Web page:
- Amly Silver Rich Facial Mist – this mist is made in Sussex from local mineral-rich spring water, essential oils and hyaluronic acid. The scent is primarily orange blossom, and it’s very refreshing as a morning spritz.
- Twelve Beauty Ideal Moisture Level Serum – this serum arrived as part of a Boxwalla beauty box (highly recommended), having crossed the Atlantic and back to get to me. I
- A’kin Rose de Mai Antioxidant Facial Day Creme – this is the product that made me fall in love with the scent of Rose de Mai. It’s lighter and fresher than other types of rose, and the product itself is really hydrating with high levels of ingredients such as panthenol (vitamin B5), glycerin and some hyaluronic acid. The only downside for me is that is contains sodium hydroxymethylglycinate and phenoxyethanol as part of the preservative system, and I’m now wanting to experimenting with avoiding these as some people report they can be irritating to sensitive skin. However before reading about these ingredients I have used this product for a long time and loved it.
- de Mamiel Pure Calm Cleansing Dew – this thoughtful range is formulated by Annee de Mamiel, a London-based acupuncturist and aromatherapist with a somewhat legendary reputation in some circles. This is a light oil with a beautifully scented and skin-calming essential oil blend. It emulsifies nicely although you do really need to use more pumps than the two stated on the label.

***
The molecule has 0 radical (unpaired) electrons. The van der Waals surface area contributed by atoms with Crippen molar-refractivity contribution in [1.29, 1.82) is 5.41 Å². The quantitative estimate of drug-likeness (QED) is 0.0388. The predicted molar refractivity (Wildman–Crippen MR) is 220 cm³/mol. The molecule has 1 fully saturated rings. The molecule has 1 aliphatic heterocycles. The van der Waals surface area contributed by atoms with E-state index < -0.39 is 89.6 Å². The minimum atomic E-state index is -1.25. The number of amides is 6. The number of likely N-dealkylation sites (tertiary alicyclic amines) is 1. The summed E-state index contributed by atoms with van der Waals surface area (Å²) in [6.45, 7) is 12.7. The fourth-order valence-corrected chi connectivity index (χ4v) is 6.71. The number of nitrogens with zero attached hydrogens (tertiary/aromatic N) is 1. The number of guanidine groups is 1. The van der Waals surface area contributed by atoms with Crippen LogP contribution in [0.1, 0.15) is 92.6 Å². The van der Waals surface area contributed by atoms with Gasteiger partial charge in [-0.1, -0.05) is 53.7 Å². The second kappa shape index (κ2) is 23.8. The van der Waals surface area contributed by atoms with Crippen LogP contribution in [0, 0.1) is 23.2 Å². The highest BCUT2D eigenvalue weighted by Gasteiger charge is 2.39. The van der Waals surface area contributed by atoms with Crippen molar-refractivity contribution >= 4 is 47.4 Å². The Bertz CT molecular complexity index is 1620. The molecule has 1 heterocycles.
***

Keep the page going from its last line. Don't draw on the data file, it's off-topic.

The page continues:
- May Lindstrom The Jasmine Garden – this mist has a strong jasmine scent with a slight vanilla undertone, enriched with colloidal silver for its purported anti-bacterial and anti-inflammatory action. It may be a bit overwhelming if you’re very sensitive to scents, but if you love jasmine it’s definitely for you.
- May Lindstrom The Blue Cocoon – a very considered purchased, although this 50ml pot is actually quite a bit bigger than the standard for face balms and lasts many months. It is naturally a vibrant blue colour thanks to blue tansy oil, which has skin soothing properties. I have found this beautiful to use, but especially if my skin has been sore, red or inflamed.
What are your favourite skincare products to indulge in?
A good night’s sleep can be difficult to achieve, whether it be due to life stress, medication side effects, or whirring mind. Part of the anti-nausea medication protocol on chemotherapy includes high-dose steroids, and I’ve found these in particular can interfere with my ability to sleep well at a time when it’s most need.